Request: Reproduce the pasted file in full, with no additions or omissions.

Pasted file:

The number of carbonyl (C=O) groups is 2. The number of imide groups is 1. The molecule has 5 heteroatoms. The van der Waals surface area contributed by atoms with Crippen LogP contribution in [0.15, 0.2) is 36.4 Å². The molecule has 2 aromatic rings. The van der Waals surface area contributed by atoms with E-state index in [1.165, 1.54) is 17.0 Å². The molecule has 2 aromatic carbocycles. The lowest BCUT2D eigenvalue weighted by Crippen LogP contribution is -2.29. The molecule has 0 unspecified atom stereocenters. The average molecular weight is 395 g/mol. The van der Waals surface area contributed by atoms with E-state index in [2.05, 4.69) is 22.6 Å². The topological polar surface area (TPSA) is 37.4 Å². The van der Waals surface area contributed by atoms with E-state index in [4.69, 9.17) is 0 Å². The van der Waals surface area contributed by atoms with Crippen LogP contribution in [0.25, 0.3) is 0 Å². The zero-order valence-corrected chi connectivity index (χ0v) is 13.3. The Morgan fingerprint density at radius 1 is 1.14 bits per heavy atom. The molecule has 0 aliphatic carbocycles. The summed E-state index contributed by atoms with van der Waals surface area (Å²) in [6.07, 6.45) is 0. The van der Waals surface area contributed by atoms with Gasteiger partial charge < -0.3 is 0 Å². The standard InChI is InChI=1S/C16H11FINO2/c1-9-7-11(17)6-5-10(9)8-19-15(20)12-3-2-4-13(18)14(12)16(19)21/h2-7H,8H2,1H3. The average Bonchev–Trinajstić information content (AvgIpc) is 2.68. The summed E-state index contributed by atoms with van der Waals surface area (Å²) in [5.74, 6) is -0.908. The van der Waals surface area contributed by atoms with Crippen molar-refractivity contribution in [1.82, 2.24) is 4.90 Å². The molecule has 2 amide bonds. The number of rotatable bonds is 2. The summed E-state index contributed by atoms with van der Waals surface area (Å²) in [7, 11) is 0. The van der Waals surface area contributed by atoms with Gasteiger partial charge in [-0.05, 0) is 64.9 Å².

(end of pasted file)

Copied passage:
The number of carbonyl (C=O) groups is 2. The number of imide groups is 1. The molecule has 5 heteroatoms. The van der Waals surface area contributed by atoms with Crippen LogP contribution in [0.15, 0.2) is 36.4 Å². The molecule has 2 aromatic rings. The van der Waals surface area contributed by atoms with E-state index in [1.165, 1.54) is 17.0 Å². The molecule has 2 aromatic carbocycles. The lowest BCUT2D eigenvalue weighted by Crippen LogP contribution is -2.29. The molecule has 0 unspecified atom stereocenters. The average molecular weight is 395 g/mol. The van der Waals surface area contributed by atoms with E-state index in [2.05, 4.69) is 22.6 Å². The topological polar surface area (TPSA) is 37.4 Å². The van der Waals surface area contributed by atoms with E-state index in [4.69, 9.17) is 0 Å². The van der Waals surface area contributed by atoms with Crippen LogP contribution in [0.25, 0.3) is 0 Å². The zero-order valence-corrected chi connectivity index (χ0v) is 13.3. The Morgan fingerprint density at radius 1 is 1.14 bits per heavy atom. The molecule has 0 aliphatic carbocycles. The summed E-state index contributed by atoms with van der Waals surface area (Å²) in [6.07, 6.45) is 0. The van der Waals surface area contributed by atoms with Gasteiger partial charge < -0.3 is 0 Å². The standard InChI is InChI=1S/C16H11FINO2/c1-9-7-11(17)6-5-10(9)8-19-15(20)12-3-2-4-13(18)14(12)16(19)21/h2-7H,8H2,1H3. The average Bonchev–Trinajstić information content (AvgIpc) is 2.68. The summed E-state index contributed by atoms with van der Waals surface area (Å²) in [5.74, 6) is -0.908. The van der Waals surface area contributed by atoms with Crippen molar-refractivity contribution in [1.82, 2.24) is 4.90 Å². The molecule has 2 amide bonds. The number of rotatable bonds is 2. The summed E-state index contributed by atoms with van der Waals surface area (Å²) in [7, 11) is 0. The van der Waals surface area contributed by atoms with Gasteiger partial charge in [-0.05, 0) is 64.9 Å².